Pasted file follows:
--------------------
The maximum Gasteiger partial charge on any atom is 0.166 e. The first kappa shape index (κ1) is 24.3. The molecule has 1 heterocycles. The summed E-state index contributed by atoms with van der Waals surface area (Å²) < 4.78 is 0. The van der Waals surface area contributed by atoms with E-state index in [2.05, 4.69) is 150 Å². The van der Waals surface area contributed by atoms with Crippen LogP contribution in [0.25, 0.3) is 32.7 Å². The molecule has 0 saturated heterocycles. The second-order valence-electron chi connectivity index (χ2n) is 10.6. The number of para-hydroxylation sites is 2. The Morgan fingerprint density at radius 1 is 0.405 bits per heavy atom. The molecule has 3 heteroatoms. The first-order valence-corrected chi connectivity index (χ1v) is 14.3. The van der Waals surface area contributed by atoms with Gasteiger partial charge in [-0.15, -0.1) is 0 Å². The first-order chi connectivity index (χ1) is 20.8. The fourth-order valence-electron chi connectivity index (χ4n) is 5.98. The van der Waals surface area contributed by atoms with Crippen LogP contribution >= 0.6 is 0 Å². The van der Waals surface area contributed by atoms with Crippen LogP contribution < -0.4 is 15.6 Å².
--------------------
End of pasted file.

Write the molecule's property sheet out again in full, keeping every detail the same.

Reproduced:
The maximum Gasteiger partial charge on any atom is 0.166 e. The first kappa shape index (κ1) is 24.3. The molecule has 1 heterocycles. The summed E-state index contributed by atoms with van der Waals surface area (Å²) < 4.78 is 0. The van der Waals surface area contributed by atoms with E-state index in [2.05, 4.69) is 150 Å². The van der Waals surface area contributed by atoms with Crippen LogP contribution in [0.25, 0.3) is 32.7 Å². The molecule has 0 saturated heterocycles. The second-order valence-electron chi connectivity index (χ2n) is 10.6. The number of para-hydroxylation sites is 2. The Morgan fingerprint density at radius 1 is 0.405 bits per heavy atom. The molecule has 3 heteroatoms. The first-order valence-corrected chi connectivity index (χ1v) is 14.3. The van der Waals surface area contributed by atoms with Gasteiger partial charge in [-0.15, -0.1) is 0 Å². The first-order chi connectivity index (χ1) is 20.8. The fourth-order valence-electron chi connectivity index (χ4n) is 5.98. The van der Waals surface area contributed by atoms with Crippen LogP contribution >= 0.6 is 0 Å². The van der Waals surface area contributed by atoms with Crippen LogP contribution < -0.4 is 15.6 Å².